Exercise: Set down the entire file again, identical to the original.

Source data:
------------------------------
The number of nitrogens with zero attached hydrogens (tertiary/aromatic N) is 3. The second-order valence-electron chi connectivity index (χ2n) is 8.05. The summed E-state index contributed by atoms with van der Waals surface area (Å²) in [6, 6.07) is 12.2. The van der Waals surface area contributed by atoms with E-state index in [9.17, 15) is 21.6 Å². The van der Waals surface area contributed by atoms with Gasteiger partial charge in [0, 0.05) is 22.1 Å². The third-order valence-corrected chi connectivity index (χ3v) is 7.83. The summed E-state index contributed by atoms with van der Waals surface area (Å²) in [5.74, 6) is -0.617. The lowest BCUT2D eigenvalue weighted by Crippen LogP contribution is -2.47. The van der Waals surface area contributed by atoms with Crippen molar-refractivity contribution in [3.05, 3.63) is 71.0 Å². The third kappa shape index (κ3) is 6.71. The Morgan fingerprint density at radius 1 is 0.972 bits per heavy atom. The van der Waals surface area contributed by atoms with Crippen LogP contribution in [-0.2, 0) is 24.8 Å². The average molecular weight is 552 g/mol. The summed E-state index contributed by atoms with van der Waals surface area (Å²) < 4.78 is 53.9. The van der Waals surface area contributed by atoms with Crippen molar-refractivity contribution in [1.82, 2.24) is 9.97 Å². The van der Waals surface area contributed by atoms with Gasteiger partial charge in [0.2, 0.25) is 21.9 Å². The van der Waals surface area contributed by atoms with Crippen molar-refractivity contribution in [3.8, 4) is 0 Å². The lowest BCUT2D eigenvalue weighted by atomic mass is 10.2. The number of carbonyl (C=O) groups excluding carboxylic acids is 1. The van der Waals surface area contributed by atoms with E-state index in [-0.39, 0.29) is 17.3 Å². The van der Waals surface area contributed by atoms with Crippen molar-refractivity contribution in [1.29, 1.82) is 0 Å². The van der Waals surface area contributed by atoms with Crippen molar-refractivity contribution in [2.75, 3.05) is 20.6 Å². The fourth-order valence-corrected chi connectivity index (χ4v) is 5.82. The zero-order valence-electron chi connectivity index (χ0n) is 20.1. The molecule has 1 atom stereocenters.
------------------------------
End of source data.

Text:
The number of nitrogens with zero attached hydrogens (tertiary/aromatic N) is 3. The second-order valence-electron chi connectivity index (χ2n) is 8.05. The summed E-state index contributed by atoms with van der Waals surface area (Å²) in [6, 6.07) is 12.2. The van der Waals surface area contributed by atoms with E-state index in [9.17, 15) is 21.6 Å². The van der Waals surface area contributed by atoms with Gasteiger partial charge in [0, 0.05) is 22.1 Å². The third-order valence-corrected chi connectivity index (χ3v) is 7.83. The summed E-state index contributed by atoms with van der Waals surface area (Å²) in [5.74, 6) is -0.617. The lowest BCUT2D eigenvalue weighted by Crippen LogP contribution is -2.47. The van der Waals surface area contributed by atoms with Crippen molar-refractivity contribution in [3.05, 3.63) is 71.0 Å². The third kappa shape index (κ3) is 6.71. The Morgan fingerprint density at radius 1 is 0.972 bits per heavy atom. The van der Waals surface area contributed by atoms with Crippen LogP contribution in [-0.2, 0) is 24.8 Å². The average molecular weight is 552 g/mol. The summed E-state index contributed by atoms with van der Waals surface area (Å²) < 4.78 is 53.9. The van der Waals surface area contributed by atoms with Crippen molar-refractivity contribution in [1.82, 2.24) is 9.97 Å². The van der Waals surface area contributed by atoms with Gasteiger partial charge in [0.2, 0.25) is 21.9 Å². The van der Waals surface area contributed by atoms with Crippen molar-refractivity contribution in [3.8, 4) is 0 Å². The lowest BCUT2D eigenvalue weighted by atomic mass is 10.2. The number of carbonyl (C=O) groups excluding carboxylic acids is 1. The van der Waals surface area contributed by atoms with E-state index in [-0.39, 0.29) is 17.3 Å². The van der Waals surface area contributed by atoms with Crippen molar-refractivity contribution in [1.29, 1.82) is 0 Å². The van der Waals surface area contributed by atoms with Crippen molar-refractivity contribution in [2.75, 3.05) is 20.6 Å². The fourth-order valence-corrected chi connectivity index (χ4v) is 5.82. The zero-order valence-electron chi connectivity index (χ0n) is 20.1. The molecule has 1 atom stereocenters.